With the Vancouver Whitecaps on a two-week layover from Major League Soccer action, things have finally slowed down a little at the office.
Well, kind of.
Yesterday, we announced the signing of Brazilian midfielder Tiago Ulisses — just a few days after we did the same for defender Andy O’Brien — not to mention the open practice we held on Thursday.
Anyways, my point is, with no games on the schedule (and I’m talking men’s, women’s, PDL, and residency), there’s more room for creativity and more time to pursue other interesting story ideas for whitecapsfc.com.
Personally, I’ve spent the last few days working on a feature I pitched about the club’s sports medicine and science team. I’ve always been fascinated by the inner workings of sports organizations, and as a member of the Whitecaps FC communications department, a lot of it unfolds right before my eyes.
This is one of the reasons why I was keen on featuring the sports medicine team. You don’t hear a lot about them, but the work they do deserves praise.
One of the people I interviewed for this piece was Whitecaps FC strength and conditioning coach Mike Young. He mentioned that the club uses a software called Prozone to track all sorts of player data.
In a nutshell, there are eight high-definition Prozone cameras set up in BC Place (and certain other MLS stadiums). Using time-motion analysis, Prozone tracks any possible statistic you’ve ever heard of — and ones you wouldn’t think of in a million years.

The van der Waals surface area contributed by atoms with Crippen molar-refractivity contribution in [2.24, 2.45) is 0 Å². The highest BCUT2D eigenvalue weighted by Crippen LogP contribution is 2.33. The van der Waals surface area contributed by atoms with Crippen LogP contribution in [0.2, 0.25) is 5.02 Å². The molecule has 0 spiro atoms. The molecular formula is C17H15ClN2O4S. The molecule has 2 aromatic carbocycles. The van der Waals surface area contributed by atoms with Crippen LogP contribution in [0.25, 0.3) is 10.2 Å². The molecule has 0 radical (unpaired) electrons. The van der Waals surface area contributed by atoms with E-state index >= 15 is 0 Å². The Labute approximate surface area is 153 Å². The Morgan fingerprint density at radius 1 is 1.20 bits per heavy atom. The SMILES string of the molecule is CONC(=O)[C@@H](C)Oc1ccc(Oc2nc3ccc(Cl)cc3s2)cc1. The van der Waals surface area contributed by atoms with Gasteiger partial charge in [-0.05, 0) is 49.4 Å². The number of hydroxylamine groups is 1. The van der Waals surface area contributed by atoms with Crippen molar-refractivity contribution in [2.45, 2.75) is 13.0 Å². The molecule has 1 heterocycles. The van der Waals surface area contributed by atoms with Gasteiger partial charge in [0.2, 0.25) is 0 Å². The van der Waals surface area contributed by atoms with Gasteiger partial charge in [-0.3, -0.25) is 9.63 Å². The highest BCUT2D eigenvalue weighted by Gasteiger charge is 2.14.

The coaching staff has their own use for it, but for Young, he’s tracking the fitness data. How fast are players running? How much are they running over the course of a game? How long do they take to rest after sprints? How often do they start and stop? And so on. Essentially, Young uses this information to determine how physically demanding any given game was on a particular player.
“If they can put forth more effort, then we try to relay that to them,” Young said. “If the game was super challenging on them, then maybe we need to back off a little bit on the training on that following day.”
As soon as Young told me he could track how fast players are running, I had to ask. Which one of the Jamaican sensations is faster? Dane Richards or Darren Mattocks.
“Dane is a little bit faster for the first 10 yards,” Young said. “He’s the fastest guy in the league I’ve seen for about 10 yards.”
In those first 10 yards, Young said Richards will hit a speed of about six metres per second.
Both Richards and Mattocks will hit about nine metres per second once they get going and Mattocks has a knack for repeating his sprints without a drop in speed.
So there you have it.
If I’ve captured your interest and you want to hear more about Prozone and how the Whitecaps use it, the Province’s Marc Weber sums it up quite nicely here.
In other news, so to speak, I spent a lot of time chatting with Ghanaian midfielder Gershon Koffie last week. We’re featuring him in an upcoming match-day program, so I won’t get into much of it here, but I will say this: the kid’s a true pro. He does all the right things off the field and he’s really driven to succeed. It’s easy to forget he’s only 20 years old.